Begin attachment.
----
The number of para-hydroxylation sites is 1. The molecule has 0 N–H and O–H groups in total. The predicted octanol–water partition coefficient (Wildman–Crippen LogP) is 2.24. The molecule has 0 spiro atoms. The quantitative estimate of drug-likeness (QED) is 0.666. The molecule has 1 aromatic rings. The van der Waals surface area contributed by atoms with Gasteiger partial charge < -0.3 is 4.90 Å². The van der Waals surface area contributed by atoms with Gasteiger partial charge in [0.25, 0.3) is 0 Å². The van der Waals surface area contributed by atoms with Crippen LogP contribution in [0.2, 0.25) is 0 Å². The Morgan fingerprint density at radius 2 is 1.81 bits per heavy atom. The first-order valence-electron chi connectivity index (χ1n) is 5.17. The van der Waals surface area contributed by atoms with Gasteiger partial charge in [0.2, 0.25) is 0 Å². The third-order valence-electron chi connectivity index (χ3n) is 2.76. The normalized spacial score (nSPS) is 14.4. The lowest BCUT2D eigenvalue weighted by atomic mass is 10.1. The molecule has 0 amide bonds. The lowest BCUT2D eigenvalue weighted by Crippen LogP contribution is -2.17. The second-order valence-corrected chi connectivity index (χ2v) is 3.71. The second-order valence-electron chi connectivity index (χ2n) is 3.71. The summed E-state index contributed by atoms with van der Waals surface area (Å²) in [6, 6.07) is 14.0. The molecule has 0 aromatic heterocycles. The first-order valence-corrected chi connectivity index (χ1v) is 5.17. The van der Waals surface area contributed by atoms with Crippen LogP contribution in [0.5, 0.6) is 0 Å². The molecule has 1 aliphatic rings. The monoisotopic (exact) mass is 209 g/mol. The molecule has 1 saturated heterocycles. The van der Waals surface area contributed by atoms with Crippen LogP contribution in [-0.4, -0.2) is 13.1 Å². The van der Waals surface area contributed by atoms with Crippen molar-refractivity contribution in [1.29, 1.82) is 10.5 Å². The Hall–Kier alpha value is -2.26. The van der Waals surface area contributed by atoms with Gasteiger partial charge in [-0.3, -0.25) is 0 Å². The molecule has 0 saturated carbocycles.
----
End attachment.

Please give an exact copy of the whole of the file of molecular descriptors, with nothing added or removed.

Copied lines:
The number of para-hydroxylation sites is 1. The molecule has 0 N–H and O–H groups in total. The predicted octanol–water partition coefficient (Wildman–Crippen LogP) is 2.24. The molecule has 0 spiro atoms. The quantitative estimate of drug-likeness (QED) is 0.666. The molecule has 1 aromatic rings. The van der Waals surface area contributed by atoms with Gasteiger partial charge < -0.3 is 4.90 Å². The van der Waals surface area contributed by atoms with Gasteiger partial charge in [0.25, 0.3) is 0 Å². The van der Waals surface area contributed by atoms with Crippen LogP contribution in [0.2, 0.25) is 0 Å². The Morgan fingerprint density at radius 2 is 1.81 bits per heavy atom. The first-order valence-electron chi connectivity index (χ1n) is 5.17. The van der Waals surface area contributed by atoms with Gasteiger partial charge in [0.2, 0.25) is 0 Å². The third-order valence-electron chi connectivity index (χ3n) is 2.76. The normalized spacial score (nSPS) is 14.4. The lowest BCUT2D eigenvalue weighted by atomic mass is 10.1. The molecule has 0 amide bonds. The lowest BCUT2D eigenvalue weighted by Crippen LogP contribution is -2.17. The second-order valence-corrected chi connectivity index (χ2v) is 3.71. The second-order valence-electron chi connectivity index (χ2n) is 3.71. The summed E-state index contributed by atoms with van der Waals surface area (Å²) in [6, 6.07) is 14.0. The molecule has 0 aromatic heterocycles. The first-order valence-corrected chi connectivity index (χ1v) is 5.17. The van der Waals surface area contributed by atoms with Crippen LogP contribution in [0.5, 0.6) is 0 Å². The molecule has 1 aliphatic rings. The monoisotopic (exact) mass is 209 g/mol. The molecule has 1 saturated heterocycles. The van der Waals surface area contributed by atoms with Crippen LogP contribution in [-0.4, -0.2) is 13.1 Å². The van der Waals surface area contributed by atoms with Crippen molar-refractivity contribution in [1.29, 1.82) is 10.5 Å². The Hall–Kier alpha value is -2.26. The van der Waals surface area contributed by atoms with Gasteiger partial charge in [-0.3, -0.25) is 0 Å². The molecule has 0 saturated carbocycles.